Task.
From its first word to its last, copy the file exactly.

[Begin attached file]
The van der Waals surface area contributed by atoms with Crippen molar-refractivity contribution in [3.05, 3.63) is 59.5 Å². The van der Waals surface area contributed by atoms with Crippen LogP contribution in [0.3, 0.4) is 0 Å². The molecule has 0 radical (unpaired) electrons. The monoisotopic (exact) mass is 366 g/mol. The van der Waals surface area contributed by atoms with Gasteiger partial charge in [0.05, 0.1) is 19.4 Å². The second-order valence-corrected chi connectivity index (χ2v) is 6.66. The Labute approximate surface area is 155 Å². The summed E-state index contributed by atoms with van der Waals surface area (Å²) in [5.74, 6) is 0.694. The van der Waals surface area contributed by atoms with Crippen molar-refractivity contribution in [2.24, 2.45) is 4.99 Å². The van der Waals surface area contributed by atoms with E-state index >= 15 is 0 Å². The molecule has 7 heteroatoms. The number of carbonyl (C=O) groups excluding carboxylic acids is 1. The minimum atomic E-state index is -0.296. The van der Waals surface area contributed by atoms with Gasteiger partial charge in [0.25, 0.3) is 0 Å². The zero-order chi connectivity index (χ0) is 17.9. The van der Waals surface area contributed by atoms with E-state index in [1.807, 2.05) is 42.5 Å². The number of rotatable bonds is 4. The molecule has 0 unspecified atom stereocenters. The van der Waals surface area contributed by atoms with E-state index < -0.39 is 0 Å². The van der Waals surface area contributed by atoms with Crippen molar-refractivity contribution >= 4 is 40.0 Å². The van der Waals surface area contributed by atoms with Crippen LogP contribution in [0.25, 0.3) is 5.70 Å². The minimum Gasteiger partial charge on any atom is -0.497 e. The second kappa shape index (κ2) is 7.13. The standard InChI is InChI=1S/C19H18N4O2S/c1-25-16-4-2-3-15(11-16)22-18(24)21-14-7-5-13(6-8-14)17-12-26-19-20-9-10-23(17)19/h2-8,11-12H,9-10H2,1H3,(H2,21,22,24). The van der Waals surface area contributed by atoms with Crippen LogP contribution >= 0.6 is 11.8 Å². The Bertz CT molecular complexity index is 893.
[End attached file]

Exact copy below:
The van der Waals surface area contributed by atoms with Crippen molar-refractivity contribution in [3.05, 3.63) is 59.5 Å². The van der Waals surface area contributed by atoms with Crippen LogP contribution in [0.3, 0.4) is 0 Å². The molecule has 0 radical (unpaired) electrons. The monoisotopic (exact) mass is 366 g/mol. The van der Waals surface area contributed by atoms with Gasteiger partial charge in [0.05, 0.1) is 19.4 Å². The second-order valence-corrected chi connectivity index (χ2v) is 6.66. The Labute approximate surface area is 155 Å². The summed E-state index contributed by atoms with van der Waals surface area (Å²) in [5.74, 6) is 0.694. The van der Waals surface area contributed by atoms with Crippen molar-refractivity contribution in [2.24, 2.45) is 4.99 Å². The van der Waals surface area contributed by atoms with E-state index >= 15 is 0 Å². The molecule has 7 heteroatoms. The number of carbonyl (C=O) groups excluding carboxylic acids is 1. The minimum atomic E-state index is -0.296. The van der Waals surface area contributed by atoms with Gasteiger partial charge in [0.25, 0.3) is 0 Å². The zero-order chi connectivity index (χ0) is 17.9. The van der Waals surface area contributed by atoms with E-state index in [1.807, 2.05) is 42.5 Å². The number of rotatable bonds is 4. The molecule has 0 unspecified atom stereocenters. The van der Waals surface area contributed by atoms with E-state index < -0.39 is 0 Å². The van der Waals surface area contributed by atoms with Crippen molar-refractivity contribution >= 4 is 40.0 Å². The van der Waals surface area contributed by atoms with Crippen LogP contribution in [0.25, 0.3) is 5.70 Å². The minimum Gasteiger partial charge on any atom is -0.497 e. The second kappa shape index (κ2) is 7.13. The standard InChI is InChI=1S/C19H18N4O2S/c1-25-16-4-2-3-15(11-16)22-18(24)21-14-7-5-13(6-8-14)17-12-26-19-20-9-10-23(17)19/h2-8,11-12H,9-10H2,1H3,(H2,21,22,24). The van der Waals surface area contributed by atoms with Crippen LogP contribution >= 0.6 is 11.8 Å². The Bertz CT molecular complexity index is 893.